Zivotofsky decision recognizes Congress’ right to determine American foreign policy
The U.S. Supreme Court has ruled in Zivotofsky v. Kerry that Obama can decree that Jerusalem isn’t in Israel. But while friends of Israel lost this battle, they may have won, if not the war, at least a larger battle.
Jewish organizations have been expressing their disappointment with the decision. And they’re right: the refusal to recognize Israeli sovereignty over Jerusalem is a refusal to face facts. In addition, pretending that even western Jerusalem is not Israeli, even though Israel has controlled it since 1948, encourages the Palestinian fantasy that Israel is temporary.
Thus, the negative political significance of the judicial decision is clear. But most commentators have missed its larger constitutional significance. The decision did not say that the president has sole control over American foreign policy, as some commentators have stated. Quite the opposite, in fact.
The Court’s decision is a narrow one: A particular snippet of the Constitution, Article II’s “receive Ambassadors” clause, gives an exclusive recognition power to the executive branch. Thus, the president decides whether an entity has the attributes of statehood; which group or regime claiming to be the government of a country is actually its government; and what territory that government controls—for instance, whether Israel is the sovereign in Jerusalem.
That’s a significant power. But it’s just a small slice of foreign policy. And the Court said Congress has an important role to play in foreign affairs.
Many people (including many presidents) have believed that the president is the sole maker and authority in foreign affairs. The main justification for this view is that the United States must “speak with one voice” in dealing with foreign powers. And there are a few Supreme Court cases that can be read to support this view.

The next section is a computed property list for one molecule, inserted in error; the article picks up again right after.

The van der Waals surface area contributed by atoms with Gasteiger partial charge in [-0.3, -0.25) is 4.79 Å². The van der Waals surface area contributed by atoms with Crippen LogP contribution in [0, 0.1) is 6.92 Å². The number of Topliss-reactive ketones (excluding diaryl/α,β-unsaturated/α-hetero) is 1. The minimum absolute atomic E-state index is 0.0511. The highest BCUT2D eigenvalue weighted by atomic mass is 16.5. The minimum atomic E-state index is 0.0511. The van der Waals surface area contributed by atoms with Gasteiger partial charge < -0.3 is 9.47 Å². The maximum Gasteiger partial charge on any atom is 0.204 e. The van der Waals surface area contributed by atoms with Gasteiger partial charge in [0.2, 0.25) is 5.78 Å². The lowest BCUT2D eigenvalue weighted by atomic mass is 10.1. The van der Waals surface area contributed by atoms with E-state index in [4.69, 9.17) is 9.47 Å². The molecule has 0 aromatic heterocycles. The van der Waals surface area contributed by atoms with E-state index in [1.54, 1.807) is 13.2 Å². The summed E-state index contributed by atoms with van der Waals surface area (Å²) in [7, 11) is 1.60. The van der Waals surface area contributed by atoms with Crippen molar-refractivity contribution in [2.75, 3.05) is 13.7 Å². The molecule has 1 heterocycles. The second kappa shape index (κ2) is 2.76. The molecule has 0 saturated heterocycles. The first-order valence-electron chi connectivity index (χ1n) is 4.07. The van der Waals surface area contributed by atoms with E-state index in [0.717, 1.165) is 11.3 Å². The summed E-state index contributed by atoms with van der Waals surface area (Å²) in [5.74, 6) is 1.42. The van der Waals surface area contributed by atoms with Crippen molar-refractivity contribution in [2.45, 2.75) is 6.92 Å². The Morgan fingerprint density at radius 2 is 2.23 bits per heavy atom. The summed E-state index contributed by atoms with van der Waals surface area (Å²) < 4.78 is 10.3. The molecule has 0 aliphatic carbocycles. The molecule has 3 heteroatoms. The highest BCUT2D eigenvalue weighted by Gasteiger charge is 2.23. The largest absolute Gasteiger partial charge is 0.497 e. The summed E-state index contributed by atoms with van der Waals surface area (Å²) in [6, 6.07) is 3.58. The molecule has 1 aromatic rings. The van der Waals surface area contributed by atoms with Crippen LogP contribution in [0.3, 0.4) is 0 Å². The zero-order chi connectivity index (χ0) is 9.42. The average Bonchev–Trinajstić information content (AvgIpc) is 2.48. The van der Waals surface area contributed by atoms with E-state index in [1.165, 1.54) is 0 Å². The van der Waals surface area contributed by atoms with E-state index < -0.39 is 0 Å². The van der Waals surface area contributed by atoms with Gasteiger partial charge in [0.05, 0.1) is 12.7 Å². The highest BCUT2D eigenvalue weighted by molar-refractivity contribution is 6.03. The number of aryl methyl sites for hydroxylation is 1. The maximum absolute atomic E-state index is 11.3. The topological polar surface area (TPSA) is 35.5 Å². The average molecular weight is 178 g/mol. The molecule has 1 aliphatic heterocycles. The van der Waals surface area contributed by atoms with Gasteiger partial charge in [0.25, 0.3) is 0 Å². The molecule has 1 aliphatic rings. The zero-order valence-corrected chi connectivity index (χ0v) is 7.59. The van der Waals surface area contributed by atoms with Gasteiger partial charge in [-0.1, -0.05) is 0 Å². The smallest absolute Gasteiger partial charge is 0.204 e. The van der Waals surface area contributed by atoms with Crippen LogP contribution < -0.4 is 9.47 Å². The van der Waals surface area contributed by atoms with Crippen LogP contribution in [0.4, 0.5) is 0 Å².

But in Zivotofsky v. Kerry the Court repudiated this commonly-held notion that the president is the sole architect of American foreign policy. On the contrary, the Court emphasized that constitutionally, Congress makes the laws—even in foreign policy; and the president must faithfully execute the laws—even in foreign policy.
As Justice Anthony Kennedy wrote for the Court: “Although the President alone effects the formal act of recognition, Congress’ powers, and its central role in making laws, give it substantial authority regarding many of the policy determinations that precede and follow the act of recognition itself. . . . All this, of course, underscores that Congress has an important role in other aspects of foreign policy, and the President may be bound by any number of laws Congress enacts.”
So, for example, Congress could designate the Palestinian Authority a terrorist organization; or declare that America does not recognize a Palestinian “right of return” to Israel, but only to a Palestinian state.
In the past, Congress may have been content to leave such matters to the president, when it was plausible to suppose foreign policy was his personal, particular preserve. But that is plausible no more. Whether Congress will stretch its limbs and exercise all the foreign policy power it has is an open question. (And whether Congress will always be the more pro-Israel branch of government is doubtful.) But now it has the Supreme Court’s permission, so to speak, to do so.
So President Obama is enjoying a political victory. But it is a limited one, and may be a pyrrhic one, as the Zivotofsky opinion has told him and all future presidents they can’t put a sign on the White House fence that says: “Foreign policy made here—Congress keep out.”
Attorney Paul Kujawsky wrote several amicus briefs in the Zivotofsky litigation.